Hidden Magic Revealed

Editors Guild Magazine
March-April 2009

editors-guildMarried to legendary film editor Sam O’Steen for 23 years, Bobbie O’Steen compiled the many discussions and interviews with her husband about editing into a memoir entitled Cut to the Chase that was published in 2002. Reviewed in these pages in the MAY-JUN 06 issue (and still online at the www.editorsguild.com), Cut to the Chase is a primary book on the craft of editing featuring insights from the man who edited films such as Who’s Afraid of Virginia Woolf? (1966), The Graduate (1967), Cool Hand Luke (1967), Rosemary’s Baby (1968) and Chinatown (1974).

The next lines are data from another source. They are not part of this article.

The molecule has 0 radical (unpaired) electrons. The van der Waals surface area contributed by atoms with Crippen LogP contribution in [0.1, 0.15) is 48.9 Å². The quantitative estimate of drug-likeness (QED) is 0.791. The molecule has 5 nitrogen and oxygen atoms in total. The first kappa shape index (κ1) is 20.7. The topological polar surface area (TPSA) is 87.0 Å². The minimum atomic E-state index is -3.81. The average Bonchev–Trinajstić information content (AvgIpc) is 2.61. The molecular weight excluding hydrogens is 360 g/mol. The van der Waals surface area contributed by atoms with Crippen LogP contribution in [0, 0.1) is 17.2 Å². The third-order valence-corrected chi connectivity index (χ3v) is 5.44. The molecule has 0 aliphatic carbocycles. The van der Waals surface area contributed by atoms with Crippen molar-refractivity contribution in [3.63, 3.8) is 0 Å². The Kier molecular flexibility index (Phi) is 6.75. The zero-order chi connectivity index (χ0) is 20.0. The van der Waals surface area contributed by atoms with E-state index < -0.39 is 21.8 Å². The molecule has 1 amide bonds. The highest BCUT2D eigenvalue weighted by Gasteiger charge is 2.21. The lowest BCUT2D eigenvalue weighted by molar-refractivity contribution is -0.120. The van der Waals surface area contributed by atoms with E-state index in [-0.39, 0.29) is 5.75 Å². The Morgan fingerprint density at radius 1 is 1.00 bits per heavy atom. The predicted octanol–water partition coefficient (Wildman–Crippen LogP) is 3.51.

O’Steen’s new work, The Invisible Cut: How Editors Make Movie Magic (due on shelves in March), will stand as a deft introduction to the “invisible art” of editing and would prove highly useful as a textbook. Her language is direct and the complex craft of editing is clearly explained. Comparing the work of the motion picture editor to that of the stage magician, O’Steen begins with fundamentals and then moves to examples of classic films to illustrate the hidden magic of the editor. Very simply put, the editor decides what is seen on the screen and how long it will be seen. But in this obvious task is great subtlety.

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